Advertisement
YOU ARE HERE: LAT HomeCollectionsWeather

Vintner's take on warming

January 31, 2007

I'D like to point out a couple of things that verify portions of Corie Brown's article on global warming and wine ["A Scorching Future," Jan. 24]. I have been a vintner and winegrower for almost 29 years in Temecula. From 1973 until 1984, the harvest and crush here began in the first three weeks of September. For the next 15 years, harvest began in August -- often the first or second week. Since 1985, we've had only one harvest season begin in September. That's a huge change.

Most years, Temecula Valley viticulture closely tracks with the state's other wine regions. The overriding reason for the earlier harvest is earlier bud break. If the weather begins warming up in February and early March, the vines will start growing, and normal grape development will result in an earlier harvest.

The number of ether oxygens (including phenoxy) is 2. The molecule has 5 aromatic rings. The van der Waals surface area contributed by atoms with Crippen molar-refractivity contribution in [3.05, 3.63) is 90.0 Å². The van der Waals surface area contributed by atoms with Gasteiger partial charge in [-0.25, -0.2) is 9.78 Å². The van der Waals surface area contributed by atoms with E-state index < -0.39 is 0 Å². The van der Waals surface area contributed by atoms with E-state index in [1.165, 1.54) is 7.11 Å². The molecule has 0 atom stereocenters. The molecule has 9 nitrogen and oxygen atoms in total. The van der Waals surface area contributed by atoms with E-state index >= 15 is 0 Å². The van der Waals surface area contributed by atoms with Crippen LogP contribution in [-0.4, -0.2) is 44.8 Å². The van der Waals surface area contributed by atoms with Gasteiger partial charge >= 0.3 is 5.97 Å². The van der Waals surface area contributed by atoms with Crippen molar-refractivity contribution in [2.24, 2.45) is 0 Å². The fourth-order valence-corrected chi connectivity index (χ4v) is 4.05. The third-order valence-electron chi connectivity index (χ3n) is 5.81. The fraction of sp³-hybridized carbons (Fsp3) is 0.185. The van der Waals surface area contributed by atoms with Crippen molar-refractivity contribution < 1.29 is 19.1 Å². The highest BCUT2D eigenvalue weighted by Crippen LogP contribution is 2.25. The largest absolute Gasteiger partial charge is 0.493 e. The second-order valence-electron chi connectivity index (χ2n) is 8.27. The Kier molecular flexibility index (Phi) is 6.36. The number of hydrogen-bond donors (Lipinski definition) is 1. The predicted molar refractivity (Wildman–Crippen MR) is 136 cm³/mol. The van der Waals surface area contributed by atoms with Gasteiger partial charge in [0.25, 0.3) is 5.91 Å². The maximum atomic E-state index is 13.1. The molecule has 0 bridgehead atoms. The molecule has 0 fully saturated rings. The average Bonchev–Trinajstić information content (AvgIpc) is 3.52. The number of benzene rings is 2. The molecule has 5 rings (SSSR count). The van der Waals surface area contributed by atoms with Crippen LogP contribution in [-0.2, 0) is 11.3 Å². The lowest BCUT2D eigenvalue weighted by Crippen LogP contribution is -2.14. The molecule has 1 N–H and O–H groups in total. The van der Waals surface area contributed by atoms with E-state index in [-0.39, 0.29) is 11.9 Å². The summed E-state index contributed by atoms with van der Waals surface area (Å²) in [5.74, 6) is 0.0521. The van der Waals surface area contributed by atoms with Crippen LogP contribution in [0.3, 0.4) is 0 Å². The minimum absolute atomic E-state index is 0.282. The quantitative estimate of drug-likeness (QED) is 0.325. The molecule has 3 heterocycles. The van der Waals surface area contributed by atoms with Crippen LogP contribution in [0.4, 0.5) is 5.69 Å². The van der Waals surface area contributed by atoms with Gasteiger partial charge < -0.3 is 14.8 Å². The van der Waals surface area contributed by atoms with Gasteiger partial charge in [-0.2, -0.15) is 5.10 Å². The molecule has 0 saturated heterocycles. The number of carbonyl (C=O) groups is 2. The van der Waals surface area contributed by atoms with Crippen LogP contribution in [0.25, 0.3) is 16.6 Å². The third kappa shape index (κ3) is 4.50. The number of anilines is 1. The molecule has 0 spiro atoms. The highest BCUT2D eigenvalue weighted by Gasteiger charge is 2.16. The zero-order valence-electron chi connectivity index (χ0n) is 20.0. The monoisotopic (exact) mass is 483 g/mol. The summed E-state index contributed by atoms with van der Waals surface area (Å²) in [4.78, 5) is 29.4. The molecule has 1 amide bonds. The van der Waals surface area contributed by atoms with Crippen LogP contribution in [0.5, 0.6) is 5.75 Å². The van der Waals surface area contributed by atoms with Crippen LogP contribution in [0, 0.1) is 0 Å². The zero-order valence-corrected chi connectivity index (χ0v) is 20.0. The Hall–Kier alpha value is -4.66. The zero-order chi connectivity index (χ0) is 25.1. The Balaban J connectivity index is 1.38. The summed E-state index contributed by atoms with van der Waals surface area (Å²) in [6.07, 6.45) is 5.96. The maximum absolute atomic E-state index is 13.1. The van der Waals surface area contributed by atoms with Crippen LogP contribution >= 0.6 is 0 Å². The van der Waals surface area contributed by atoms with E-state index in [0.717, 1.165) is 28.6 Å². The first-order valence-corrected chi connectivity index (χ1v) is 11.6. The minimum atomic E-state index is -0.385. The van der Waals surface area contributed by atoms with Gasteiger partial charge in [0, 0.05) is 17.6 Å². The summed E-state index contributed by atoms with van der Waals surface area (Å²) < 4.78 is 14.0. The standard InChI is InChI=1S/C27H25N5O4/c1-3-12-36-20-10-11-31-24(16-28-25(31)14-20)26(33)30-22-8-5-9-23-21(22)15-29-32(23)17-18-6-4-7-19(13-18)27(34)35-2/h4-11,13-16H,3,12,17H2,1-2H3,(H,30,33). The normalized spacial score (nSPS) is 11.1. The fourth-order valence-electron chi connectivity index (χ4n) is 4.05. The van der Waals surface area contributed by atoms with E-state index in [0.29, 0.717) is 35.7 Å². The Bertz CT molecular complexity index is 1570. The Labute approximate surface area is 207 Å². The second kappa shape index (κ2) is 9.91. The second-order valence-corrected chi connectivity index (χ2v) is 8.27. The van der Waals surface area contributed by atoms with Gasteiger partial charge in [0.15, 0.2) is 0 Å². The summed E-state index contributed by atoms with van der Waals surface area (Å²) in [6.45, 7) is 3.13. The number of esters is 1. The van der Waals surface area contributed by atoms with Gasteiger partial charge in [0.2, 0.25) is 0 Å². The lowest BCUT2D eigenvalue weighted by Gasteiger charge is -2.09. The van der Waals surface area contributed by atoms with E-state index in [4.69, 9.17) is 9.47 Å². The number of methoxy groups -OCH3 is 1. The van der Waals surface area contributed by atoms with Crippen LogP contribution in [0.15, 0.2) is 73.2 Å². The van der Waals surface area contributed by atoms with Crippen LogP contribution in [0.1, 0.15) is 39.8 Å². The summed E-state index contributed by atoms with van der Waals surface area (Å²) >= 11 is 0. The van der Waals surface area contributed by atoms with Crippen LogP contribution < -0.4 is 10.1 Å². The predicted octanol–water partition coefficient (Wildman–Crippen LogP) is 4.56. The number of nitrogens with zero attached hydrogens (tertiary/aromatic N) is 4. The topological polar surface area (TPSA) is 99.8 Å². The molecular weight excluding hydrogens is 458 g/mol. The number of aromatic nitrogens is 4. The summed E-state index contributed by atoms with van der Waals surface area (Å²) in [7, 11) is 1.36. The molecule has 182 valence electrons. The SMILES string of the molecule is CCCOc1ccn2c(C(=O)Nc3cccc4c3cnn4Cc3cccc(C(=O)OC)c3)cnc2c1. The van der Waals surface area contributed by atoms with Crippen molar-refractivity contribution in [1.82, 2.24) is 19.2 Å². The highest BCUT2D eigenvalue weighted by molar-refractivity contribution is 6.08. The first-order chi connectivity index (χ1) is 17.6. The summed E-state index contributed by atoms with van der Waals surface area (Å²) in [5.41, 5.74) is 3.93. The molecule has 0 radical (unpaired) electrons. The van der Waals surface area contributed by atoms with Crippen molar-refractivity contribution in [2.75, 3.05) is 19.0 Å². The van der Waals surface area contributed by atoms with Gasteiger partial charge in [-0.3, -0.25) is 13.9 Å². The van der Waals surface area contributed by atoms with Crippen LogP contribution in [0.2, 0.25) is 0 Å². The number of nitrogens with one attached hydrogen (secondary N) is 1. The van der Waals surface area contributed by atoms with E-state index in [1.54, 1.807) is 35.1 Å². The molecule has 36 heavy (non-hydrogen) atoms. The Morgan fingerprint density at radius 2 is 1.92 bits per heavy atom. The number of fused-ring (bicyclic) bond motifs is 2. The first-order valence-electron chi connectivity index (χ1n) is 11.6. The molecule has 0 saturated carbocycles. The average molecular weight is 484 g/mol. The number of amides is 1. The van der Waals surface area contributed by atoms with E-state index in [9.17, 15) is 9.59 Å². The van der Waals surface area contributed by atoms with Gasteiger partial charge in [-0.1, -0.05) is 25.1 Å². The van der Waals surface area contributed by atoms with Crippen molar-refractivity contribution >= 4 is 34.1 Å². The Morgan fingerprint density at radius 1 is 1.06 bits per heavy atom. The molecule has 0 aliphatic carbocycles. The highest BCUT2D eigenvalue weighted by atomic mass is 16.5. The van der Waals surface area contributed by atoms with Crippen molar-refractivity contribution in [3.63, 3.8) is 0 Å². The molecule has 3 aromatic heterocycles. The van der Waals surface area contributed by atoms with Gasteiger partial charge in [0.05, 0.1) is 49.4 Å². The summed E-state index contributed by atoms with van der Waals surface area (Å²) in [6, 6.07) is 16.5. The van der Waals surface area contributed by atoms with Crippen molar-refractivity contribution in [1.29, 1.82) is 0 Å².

Earlier bud break brings us to a period of normal maturity culminating during warmer months. If the winery decides to give the grapes extended "hang time" for maturity, it does so under weather conditions likely to produce elevated sugar levels easily. Conversely, if the extended "hang time" occurs toward the end of what used to be considered a normal season, the grapes mature at a later date while the weather is turning cool and the angle of the sun is lower in the sky, so high grape sugars are no longer so easy for the vine to achieve as the grapes mature.

PETER POOLE

Temecula

Advertisement
Los Angeles Times Articles
|
|
|